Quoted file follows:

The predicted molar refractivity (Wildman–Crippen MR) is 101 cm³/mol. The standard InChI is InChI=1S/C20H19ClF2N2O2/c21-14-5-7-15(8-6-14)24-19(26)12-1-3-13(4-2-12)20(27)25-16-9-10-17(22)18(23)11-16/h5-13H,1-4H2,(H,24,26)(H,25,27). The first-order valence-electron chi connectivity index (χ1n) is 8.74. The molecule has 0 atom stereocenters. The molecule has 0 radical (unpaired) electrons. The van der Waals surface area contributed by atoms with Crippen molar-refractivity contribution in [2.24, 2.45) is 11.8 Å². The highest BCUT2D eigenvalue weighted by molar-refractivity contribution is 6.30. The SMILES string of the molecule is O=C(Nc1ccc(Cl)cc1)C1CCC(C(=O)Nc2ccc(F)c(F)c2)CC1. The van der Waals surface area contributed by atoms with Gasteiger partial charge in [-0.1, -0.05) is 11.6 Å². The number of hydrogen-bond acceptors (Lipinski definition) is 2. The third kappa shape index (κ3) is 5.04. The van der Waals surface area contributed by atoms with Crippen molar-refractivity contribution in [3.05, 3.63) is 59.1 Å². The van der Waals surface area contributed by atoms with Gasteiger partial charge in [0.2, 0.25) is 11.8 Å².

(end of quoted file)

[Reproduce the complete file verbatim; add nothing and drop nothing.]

The predicted molar refractivity (Wildman–Crippen MR) is 101 cm³/mol. The standard InChI is InChI=1S/C20H19ClF2N2O2/c21-14-5-7-15(8-6-14)24-19(26)12-1-3-13(4-2-12)20(27)25-16-9-10-17(22)18(23)11-16/h5-13H,1-4H2,(H,24,26)(H,25,27). The first-order valence-electron chi connectivity index (χ1n) is 8.74. The molecule has 0 atom stereocenters. The molecule has 0 radical (unpaired) electrons. The van der Waals surface area contributed by atoms with Crippen molar-refractivity contribution in [2.24, 2.45) is 11.8 Å². The highest BCUT2D eigenvalue weighted by molar-refractivity contribution is 6.30. The SMILES string of the molecule is O=C(Nc1ccc(Cl)cc1)C1CCC(C(=O)Nc2ccc(F)c(F)c2)CC1. The van der Waals surface area contributed by atoms with Gasteiger partial charge in [-0.1, -0.05) is 11.6 Å². The number of hydrogen-bond acceptors (Lipinski definition) is 2. The third kappa shape index (κ3) is 5.04. The van der Waals surface area contributed by atoms with Crippen molar-refractivity contribution in [3.05, 3.63) is 59.1 Å². The van der Waals surface area contributed by atoms with Gasteiger partial charge in [0.2, 0.25) is 11.8 Å².